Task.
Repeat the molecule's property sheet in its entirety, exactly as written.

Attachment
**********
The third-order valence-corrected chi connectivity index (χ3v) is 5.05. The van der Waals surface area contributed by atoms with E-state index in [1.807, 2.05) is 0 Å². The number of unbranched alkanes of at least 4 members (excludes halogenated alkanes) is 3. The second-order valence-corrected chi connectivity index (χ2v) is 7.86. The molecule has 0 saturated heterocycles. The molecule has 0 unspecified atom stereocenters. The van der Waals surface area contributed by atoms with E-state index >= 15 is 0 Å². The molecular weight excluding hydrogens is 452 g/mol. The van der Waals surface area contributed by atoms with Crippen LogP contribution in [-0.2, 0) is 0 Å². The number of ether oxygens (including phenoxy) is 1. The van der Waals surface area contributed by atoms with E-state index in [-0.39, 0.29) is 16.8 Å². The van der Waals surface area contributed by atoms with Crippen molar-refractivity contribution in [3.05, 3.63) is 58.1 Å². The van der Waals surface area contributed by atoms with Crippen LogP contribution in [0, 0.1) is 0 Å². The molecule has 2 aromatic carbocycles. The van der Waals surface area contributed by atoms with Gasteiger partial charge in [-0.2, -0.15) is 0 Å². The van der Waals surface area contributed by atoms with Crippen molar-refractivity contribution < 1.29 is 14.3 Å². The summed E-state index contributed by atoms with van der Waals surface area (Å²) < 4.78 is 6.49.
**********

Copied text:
The third-order valence-corrected chi connectivity index (χ3v) is 5.05. The van der Waals surface area contributed by atoms with E-state index in [1.807, 2.05) is 0 Å². The number of unbranched alkanes of at least 4 members (excludes halogenated alkanes) is 3. The second-order valence-corrected chi connectivity index (χ2v) is 7.86. The molecule has 0 saturated heterocycles. The molecule has 0 unspecified atom stereocenters. The van der Waals surface area contributed by atoms with E-state index >= 15 is 0 Å². The molecular weight excluding hydrogens is 452 g/mol. The van der Waals surface area contributed by atoms with Crippen LogP contribution in [-0.2, 0) is 0 Å². The number of ether oxygens (including phenoxy) is 1. The van der Waals surface area contributed by atoms with E-state index in [-0.39, 0.29) is 16.8 Å². The van der Waals surface area contributed by atoms with Crippen molar-refractivity contribution in [3.05, 3.63) is 58.1 Å². The van der Waals surface area contributed by atoms with Crippen LogP contribution in [0, 0.1) is 0 Å². The molecule has 2 aromatic carbocycles. The van der Waals surface area contributed by atoms with Gasteiger partial charge in [-0.2, -0.15) is 0 Å². The van der Waals surface area contributed by atoms with Crippen molar-refractivity contribution < 1.29 is 14.3 Å². The summed E-state index contributed by atoms with van der Waals surface area (Å²) < 4.78 is 6.49.